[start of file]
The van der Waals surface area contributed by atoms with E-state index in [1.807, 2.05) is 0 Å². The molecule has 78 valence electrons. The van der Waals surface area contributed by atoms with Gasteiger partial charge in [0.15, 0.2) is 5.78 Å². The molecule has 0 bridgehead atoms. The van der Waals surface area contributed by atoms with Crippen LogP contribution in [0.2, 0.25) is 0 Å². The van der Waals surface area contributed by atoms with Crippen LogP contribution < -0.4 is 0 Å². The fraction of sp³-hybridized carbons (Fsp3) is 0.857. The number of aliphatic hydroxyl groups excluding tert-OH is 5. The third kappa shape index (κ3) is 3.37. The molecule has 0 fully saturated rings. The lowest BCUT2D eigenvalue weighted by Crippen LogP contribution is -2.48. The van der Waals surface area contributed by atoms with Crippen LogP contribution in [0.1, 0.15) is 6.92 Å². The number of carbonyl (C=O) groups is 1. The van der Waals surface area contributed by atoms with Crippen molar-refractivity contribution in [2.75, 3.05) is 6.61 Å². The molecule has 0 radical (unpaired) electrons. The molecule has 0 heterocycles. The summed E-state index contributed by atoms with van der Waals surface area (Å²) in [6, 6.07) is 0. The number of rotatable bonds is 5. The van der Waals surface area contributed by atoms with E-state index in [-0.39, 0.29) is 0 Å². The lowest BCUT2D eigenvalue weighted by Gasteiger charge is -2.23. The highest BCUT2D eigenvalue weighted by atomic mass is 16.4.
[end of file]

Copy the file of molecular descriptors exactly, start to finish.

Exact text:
The van der Waals surface area contributed by atoms with E-state index in [1.807, 2.05) is 0 Å². The molecule has 78 valence electrons. The van der Waals surface area contributed by atoms with Gasteiger partial charge in [0.15, 0.2) is 5.78 Å². The molecule has 0 bridgehead atoms. The van der Waals surface area contributed by atoms with Crippen LogP contribution in [0.2, 0.25) is 0 Å². The van der Waals surface area contributed by atoms with Crippen LogP contribution < -0.4 is 0 Å². The fraction of sp³-hybridized carbons (Fsp3) is 0.857. The number of aliphatic hydroxyl groups excluding tert-OH is 5. The third kappa shape index (κ3) is 3.37. The molecule has 0 fully saturated rings. The lowest BCUT2D eigenvalue weighted by Crippen LogP contribution is -2.48. The van der Waals surface area contributed by atoms with Crippen LogP contribution in [0.1, 0.15) is 6.92 Å². The number of carbonyl (C=O) groups is 1. The van der Waals surface area contributed by atoms with Crippen molar-refractivity contribution in [2.75, 3.05) is 6.61 Å². The molecule has 0 radical (unpaired) electrons. The molecule has 0 heterocycles. The summed E-state index contributed by atoms with van der Waals surface area (Å²) in [6, 6.07) is 0. The number of rotatable bonds is 5. The van der Waals surface area contributed by atoms with E-state index in [-0.39, 0.29) is 0 Å². The lowest BCUT2D eigenvalue weighted by Gasteiger charge is -2.23. The highest BCUT2D eigenvalue weighted by atomic mass is 16.4.